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Marathon Nutrition A healthy diet is key to running

Diet plays an important role in the outcome of Runners' efforts when training for a Marathon. Now that we are so close to the race day of NMDC Hyderabad Marathon 2023 powered by IDFC FIRST Bank let us look at some nutrition strategies that can be followed on the last few days leading to the race day.

The days leading up to a marathon are crucial for optimizing your energy levels and ensuring your body is properly felled for the race. According to Dr. Lahari Surapaneni, Nutritionist & Wellness Consultant, Nutrition For You, here's a general outline of what your diet could look like in the three days before and during the marathon race:

Three Days Before the Marathon:

Day 1:

Focus on complex carbohydrates: Include foods like whole grains (brown rice, quinoa, whole wheat pasta), sweet potatoes, oats, and legumes. These carbs will help stock up glycogen stores in the muscles.

Lean proteins: Incorporate lean protein sources such as chicken, fish, eggs, low-fat paneer, hung curd, tofu, whole lentils, dals and beans.

Hydration: Start increasing the water intake to ensure optimal hydration. Remember, hydration cannot be done suddenly on the penultimate day. Including nutritious beverages like milk, buttermilk, soups etc. will help with hydration as well.

Snacks: Choose healthy snacks like fresh fruits, dried fruit (raisins, figs, dates et.), nuts, seeds, puffed grains like popcorn (the non-buttery ones), jowar, puffed rice etc. Do the snacking based on hunger, not out of boredom.

Indulgences: Strictly hold back on alcohol. Alcohol being a diuretic will also compromise hydration status. Other drinks such as mocktails, soft drinks, fruit flavoured beverages are also better to be kept away.

Day 2:

Carbohydrate-rich meals: Continue eating complex carbohydrates to top off glycogen stores.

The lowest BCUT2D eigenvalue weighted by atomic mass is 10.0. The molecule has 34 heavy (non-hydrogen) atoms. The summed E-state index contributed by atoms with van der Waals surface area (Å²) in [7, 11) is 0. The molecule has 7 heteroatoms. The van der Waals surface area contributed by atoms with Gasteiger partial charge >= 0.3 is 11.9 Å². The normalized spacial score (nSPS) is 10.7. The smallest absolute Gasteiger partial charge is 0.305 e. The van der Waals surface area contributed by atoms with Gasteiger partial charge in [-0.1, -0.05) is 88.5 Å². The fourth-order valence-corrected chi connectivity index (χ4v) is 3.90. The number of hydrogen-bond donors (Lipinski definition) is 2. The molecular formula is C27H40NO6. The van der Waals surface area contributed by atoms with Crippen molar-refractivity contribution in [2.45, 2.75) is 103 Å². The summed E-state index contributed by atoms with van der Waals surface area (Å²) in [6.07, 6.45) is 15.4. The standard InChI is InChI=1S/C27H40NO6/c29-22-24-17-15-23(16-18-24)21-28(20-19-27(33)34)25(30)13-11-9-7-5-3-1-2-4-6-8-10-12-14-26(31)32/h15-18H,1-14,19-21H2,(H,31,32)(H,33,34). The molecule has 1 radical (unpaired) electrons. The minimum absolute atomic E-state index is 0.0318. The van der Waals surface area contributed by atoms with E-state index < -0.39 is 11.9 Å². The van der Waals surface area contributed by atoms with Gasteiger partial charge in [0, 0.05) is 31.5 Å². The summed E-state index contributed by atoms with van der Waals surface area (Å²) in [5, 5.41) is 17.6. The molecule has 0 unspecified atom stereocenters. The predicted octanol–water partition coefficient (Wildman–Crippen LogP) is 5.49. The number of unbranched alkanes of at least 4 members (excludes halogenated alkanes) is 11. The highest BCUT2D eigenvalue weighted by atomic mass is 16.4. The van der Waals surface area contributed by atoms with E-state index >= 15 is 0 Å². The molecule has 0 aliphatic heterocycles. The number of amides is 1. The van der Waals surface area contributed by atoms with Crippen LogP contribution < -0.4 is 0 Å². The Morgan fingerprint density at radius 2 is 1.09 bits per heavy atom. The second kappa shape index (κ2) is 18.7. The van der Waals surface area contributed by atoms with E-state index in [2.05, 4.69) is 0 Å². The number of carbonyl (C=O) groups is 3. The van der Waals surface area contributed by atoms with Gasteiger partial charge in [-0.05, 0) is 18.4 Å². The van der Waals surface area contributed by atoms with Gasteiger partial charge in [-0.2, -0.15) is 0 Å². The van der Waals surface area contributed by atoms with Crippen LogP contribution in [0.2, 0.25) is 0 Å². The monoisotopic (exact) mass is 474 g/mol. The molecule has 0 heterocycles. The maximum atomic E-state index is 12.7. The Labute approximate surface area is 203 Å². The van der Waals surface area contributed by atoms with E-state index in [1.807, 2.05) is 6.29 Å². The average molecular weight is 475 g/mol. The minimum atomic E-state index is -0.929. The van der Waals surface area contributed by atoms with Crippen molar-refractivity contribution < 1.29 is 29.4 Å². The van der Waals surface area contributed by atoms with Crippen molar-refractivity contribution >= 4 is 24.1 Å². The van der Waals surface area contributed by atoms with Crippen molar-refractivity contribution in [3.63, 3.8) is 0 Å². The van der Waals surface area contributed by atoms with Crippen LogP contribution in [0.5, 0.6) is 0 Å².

Avoid heavy, greasy, or overly spicy foods that could upset your stomach. Hold off on those sweets, biryanis, pakoras etc. until post-race celebrations!

Stay hydrated: Keep drinking plenty of water throughout the day. Continue abstinence from alcohol.

Day 3:

Carbs and proteins: Focus on balanced meals with a mix of complex carbohydrates and lean proteins.

Avoid any new or unfamiliar foods to prevent potential digestive issues. Don’t even try any new energy gels or electrolyte drinks if you haven’t tried them already during training.

Keep hydrating: Drink water regularly but avoid excessive consumption to prevent overhydration. You can also drink 300-500 ml of electrolyte drink throughout the day if you are out and about in the Sun to collect your race day bib.

Day Before the Race:

Carbohydrates: Consume a carbohydrate-rich meal for breakfast, lunch, and dinner. Choose easily digestible carbohydrate sources such as white rice, white pasta, and white bread.

Avoid high-fibre foods that might cause gastrointestinal discomfort during the race. Avoid any foods that might have caused even mild bloating or discomfort to you in the past.

Hydration: Drink water throughout the day but avoid excessive amounts to prevent frequent bathroom breaks during the night. Try to keep water consumption to a minimum at least 2 hours before bedtime. Include 250-350 ml electrolyte drink if you prefer during the day, depending on how much you sweat.

On the race day:

Before the Race:

Pre-race meal: Eat a light, easily digestible meal 2-3 hours before the race. Include carbs and a small amount of protein. Examples could be a few spoons of overnight oats with a banana or a slice of white bread with peanut butter, a banana, and water. This is usually more helpful for people running a full marathon. You may eat a smaller portion of the same food or just a banana an hour prior to the run if you are just running a half marathon or a 10k.

During the Race:

Hydration: Drink water at aid stations along the course. You might also consider consuming an electrolyte sports drink to replace lost minerals. Do not wait until you feel thirsty to stop and grab a sip. You could alternate between taking water and electrolyte between the stations. Sip, don’t gulp. Having a heavy stomach could make it more difficult to run.

Energy gels or snacks: Carry energy gels to consume during the race if you have already tried this during your training. These provide a quick source of carbohydrates to keep your energy levels up. Do not try gels for the first time during the race. Don’t be tempted by the snacks and make judicious choices.

Remember that everyone's nutritional needs are different, so it's important to experiment with your diet during training to see what works best for you

Wish you all a fun run leading to a strong finish!


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